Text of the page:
Harry and Mary Sue left the traditional worship and Brigett and Will left the contemporary service all with that slightly smug feeling that they had been good enough to attend worship and could put a notch in their pew for the week. Yet secretly each wondered how those in the other service could really call what they did true worship. They lacked the boldness to callously thank God outright that they were not like those other worshippers but passively disapproved of their faith all the same, to say nothing of their attitude toward those in churches down the street.
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To some who were confident in their own righteousness and looked down on everybody else, Jesus told this parable: Two men went up to the temple to pray, one a Pharisee and the other a tax collector. The Pharisee stood up and prayed about himself: “God, I thank you that I am not like other men–robbers, evildoers, adulterers–or even like this tax collector. I fast twice a week and give a tenth of all I get.”
But the tax collector stood at a distance. He would not even look up to heaven, but beat his breast and said, “God, have mercy on me, a sinner.”
“I tell you that this man, rather than the other, went home justified before God. For everyone who exalts himself will be humbled, and he who humbles himself will be exalted” (Luke 18:9-14, NIV).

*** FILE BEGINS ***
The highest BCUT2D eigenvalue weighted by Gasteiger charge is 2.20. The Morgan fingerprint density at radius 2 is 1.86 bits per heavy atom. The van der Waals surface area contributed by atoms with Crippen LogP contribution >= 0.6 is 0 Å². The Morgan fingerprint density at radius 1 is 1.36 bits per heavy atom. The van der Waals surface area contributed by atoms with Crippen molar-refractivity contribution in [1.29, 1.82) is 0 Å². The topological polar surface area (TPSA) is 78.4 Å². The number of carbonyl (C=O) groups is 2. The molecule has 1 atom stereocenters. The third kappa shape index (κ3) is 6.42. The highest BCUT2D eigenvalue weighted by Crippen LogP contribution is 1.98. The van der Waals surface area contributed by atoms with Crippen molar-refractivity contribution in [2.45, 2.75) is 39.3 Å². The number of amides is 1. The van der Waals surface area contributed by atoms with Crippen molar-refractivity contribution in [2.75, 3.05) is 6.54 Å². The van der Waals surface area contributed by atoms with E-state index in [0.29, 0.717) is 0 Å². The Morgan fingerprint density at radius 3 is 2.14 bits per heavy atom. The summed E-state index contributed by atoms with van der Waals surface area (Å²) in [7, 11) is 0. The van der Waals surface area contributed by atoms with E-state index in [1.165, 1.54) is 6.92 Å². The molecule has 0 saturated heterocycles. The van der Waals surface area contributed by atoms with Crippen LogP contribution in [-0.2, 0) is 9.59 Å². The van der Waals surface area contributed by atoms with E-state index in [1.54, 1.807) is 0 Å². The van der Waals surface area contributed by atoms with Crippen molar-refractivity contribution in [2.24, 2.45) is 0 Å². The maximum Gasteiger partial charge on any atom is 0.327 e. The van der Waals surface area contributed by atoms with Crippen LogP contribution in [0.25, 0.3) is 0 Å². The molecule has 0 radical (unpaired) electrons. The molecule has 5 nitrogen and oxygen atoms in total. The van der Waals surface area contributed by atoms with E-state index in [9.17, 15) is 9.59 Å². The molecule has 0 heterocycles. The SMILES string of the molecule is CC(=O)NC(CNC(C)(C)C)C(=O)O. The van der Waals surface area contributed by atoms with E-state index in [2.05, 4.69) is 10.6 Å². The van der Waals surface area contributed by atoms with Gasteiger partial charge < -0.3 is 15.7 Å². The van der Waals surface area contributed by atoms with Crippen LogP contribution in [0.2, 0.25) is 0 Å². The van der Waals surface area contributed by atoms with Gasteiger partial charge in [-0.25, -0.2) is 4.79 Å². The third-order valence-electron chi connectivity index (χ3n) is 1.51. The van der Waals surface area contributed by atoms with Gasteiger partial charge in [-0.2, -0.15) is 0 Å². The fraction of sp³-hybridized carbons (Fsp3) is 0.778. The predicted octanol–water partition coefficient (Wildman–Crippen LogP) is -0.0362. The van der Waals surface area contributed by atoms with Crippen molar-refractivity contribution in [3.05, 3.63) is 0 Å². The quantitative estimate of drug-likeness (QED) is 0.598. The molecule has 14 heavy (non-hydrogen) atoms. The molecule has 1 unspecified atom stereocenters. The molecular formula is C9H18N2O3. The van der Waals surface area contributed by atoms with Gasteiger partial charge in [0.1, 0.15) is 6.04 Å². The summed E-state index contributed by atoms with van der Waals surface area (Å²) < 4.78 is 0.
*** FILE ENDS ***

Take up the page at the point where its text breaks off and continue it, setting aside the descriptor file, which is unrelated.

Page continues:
Is one generation or denomination more justified before God than the other? The answer to this question depends more upon our attitude in worship and prayer than it does upon examining and dissecting lives of others.
Notice the way Luke introduces the story: “To some who were confident in their own righteousness and looked down on everybody else, Jesus told this parable.” All the doctrinal correctness of the Pharisee was not enough to inoculate him from his own pride. All of the sins of the tax collector could not repulse God’s justifying grace, because the man humbled himself before God. Being nondenominational and loyal to Christ alone is not a marketing choice nor a liberal choice. Christ’s parable calls us not to be confident in our own righteousness and look down on everybody else but to collectively cry out for God’s mercy side by side as the tax collectors and Pharisees that we are.
New Wineskins

Greg TaylorGreg Taylor is managing editor of New Wineskins, a former missionary in Uganda, and now an associate minister for spiritual formation, outreach and small groups at Garnett Road Church of Christ in Tulsa. He is married to Jill and they have three children. [Journey With Greg Taylor Blog]. E-mail him at .

 

categoria commentoNo Comments dataFebruary 12th, 2014
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This author published 1598 posts in this site.
Matt is the preaching minister at the Auburn Church of Christ in Auburn, Alabama. He and Missy have been married 12 years and are raising two wonderful boys, Jonah and Elijah. Matt is passionate about reaching and discipling young adults, small groups, and teaching. Matt is currently the editor and co-owner of Wineskins.org.